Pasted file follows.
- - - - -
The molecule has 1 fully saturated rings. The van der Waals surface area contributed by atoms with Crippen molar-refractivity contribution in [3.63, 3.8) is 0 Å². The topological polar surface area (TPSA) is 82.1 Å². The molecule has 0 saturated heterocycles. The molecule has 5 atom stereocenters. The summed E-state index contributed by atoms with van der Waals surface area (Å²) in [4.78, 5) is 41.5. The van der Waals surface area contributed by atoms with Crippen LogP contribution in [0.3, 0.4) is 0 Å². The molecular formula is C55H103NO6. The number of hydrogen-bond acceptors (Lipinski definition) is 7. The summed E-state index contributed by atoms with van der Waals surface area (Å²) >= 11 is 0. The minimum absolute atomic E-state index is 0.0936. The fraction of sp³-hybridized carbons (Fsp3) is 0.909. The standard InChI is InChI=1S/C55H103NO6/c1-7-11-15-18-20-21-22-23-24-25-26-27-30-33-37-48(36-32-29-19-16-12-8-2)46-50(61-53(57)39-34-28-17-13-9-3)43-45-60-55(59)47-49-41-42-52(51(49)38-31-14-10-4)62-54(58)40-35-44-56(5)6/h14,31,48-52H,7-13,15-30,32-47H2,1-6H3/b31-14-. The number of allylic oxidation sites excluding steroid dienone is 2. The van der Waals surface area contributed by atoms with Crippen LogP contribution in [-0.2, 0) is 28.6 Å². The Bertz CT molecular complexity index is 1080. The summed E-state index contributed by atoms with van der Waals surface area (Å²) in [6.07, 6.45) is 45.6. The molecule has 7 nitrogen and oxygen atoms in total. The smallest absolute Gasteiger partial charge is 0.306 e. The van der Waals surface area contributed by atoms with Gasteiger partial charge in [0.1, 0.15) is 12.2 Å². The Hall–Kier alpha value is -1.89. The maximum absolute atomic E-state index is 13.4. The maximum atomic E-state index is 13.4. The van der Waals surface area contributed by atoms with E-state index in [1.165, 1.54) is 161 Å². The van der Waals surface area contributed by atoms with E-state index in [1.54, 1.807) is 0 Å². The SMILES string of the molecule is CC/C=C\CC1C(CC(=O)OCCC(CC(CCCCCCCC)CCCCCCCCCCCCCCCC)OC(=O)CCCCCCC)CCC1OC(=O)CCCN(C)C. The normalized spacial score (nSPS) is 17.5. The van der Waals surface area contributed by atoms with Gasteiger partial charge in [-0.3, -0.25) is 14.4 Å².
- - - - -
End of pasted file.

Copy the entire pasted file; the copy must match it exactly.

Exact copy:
The molecule has 1 fully saturated rings. The van der Waals surface area contributed by atoms with Crippen molar-refractivity contribution in [3.63, 3.8) is 0 Å². The topological polar surface area (TPSA) is 82.1 Å². The molecule has 0 saturated heterocycles. The molecule has 5 atom stereocenters. The summed E-state index contributed by atoms with van der Waals surface area (Å²) in [4.78, 5) is 41.5. The van der Waals surface area contributed by atoms with Crippen LogP contribution in [0.3, 0.4) is 0 Å². The molecular formula is C55H103NO6. The number of hydrogen-bond acceptors (Lipinski definition) is 7. The summed E-state index contributed by atoms with van der Waals surface area (Å²) >= 11 is 0. The minimum absolute atomic E-state index is 0.0936. The fraction of sp³-hybridized carbons (Fsp3) is 0.909. The standard InChI is InChI=1S/C55H103NO6/c1-7-11-15-18-20-21-22-23-24-25-26-27-30-33-37-48(36-32-29-19-16-12-8-2)46-50(61-53(57)39-34-28-17-13-9-3)43-45-60-55(59)47-49-41-42-52(51(49)38-31-14-10-4)62-54(58)40-35-44-56(5)6/h14,31,48-52H,7-13,15-30,32-47H2,1-6H3/b31-14-. The number of allylic oxidation sites excluding steroid dienone is 2. The van der Waals surface area contributed by atoms with Crippen LogP contribution in [-0.2, 0) is 28.6 Å². The Bertz CT molecular complexity index is 1080. The summed E-state index contributed by atoms with van der Waals surface area (Å²) in [6.07, 6.45) is 45.6. The molecule has 7 nitrogen and oxygen atoms in total. The smallest absolute Gasteiger partial charge is 0.306 e. The van der Waals surface area contributed by atoms with Gasteiger partial charge in [0.1, 0.15) is 12.2 Å². The Hall–Kier alpha value is -1.89. The maximum absolute atomic E-state index is 13.4. The maximum atomic E-state index is 13.4. The van der Waals surface area contributed by atoms with E-state index in [1.165, 1.54) is 161 Å². The van der Waals surface area contributed by atoms with E-state index in [1.54, 1.807) is 0 Å². The SMILES string of the molecule is CC/C=C\CC1C(CC(=O)OCCC(CC(CCCCCCCC)CCCCCCCCCCCCCCCC)OC(=O)CCCCCCC)CCC1OC(=O)CCCN(C)C. The normalized spacial score (nSPS) is 17.5. The van der Waals surface area contributed by atoms with Gasteiger partial charge in [-0.3, -0.25) is 14.4 Å².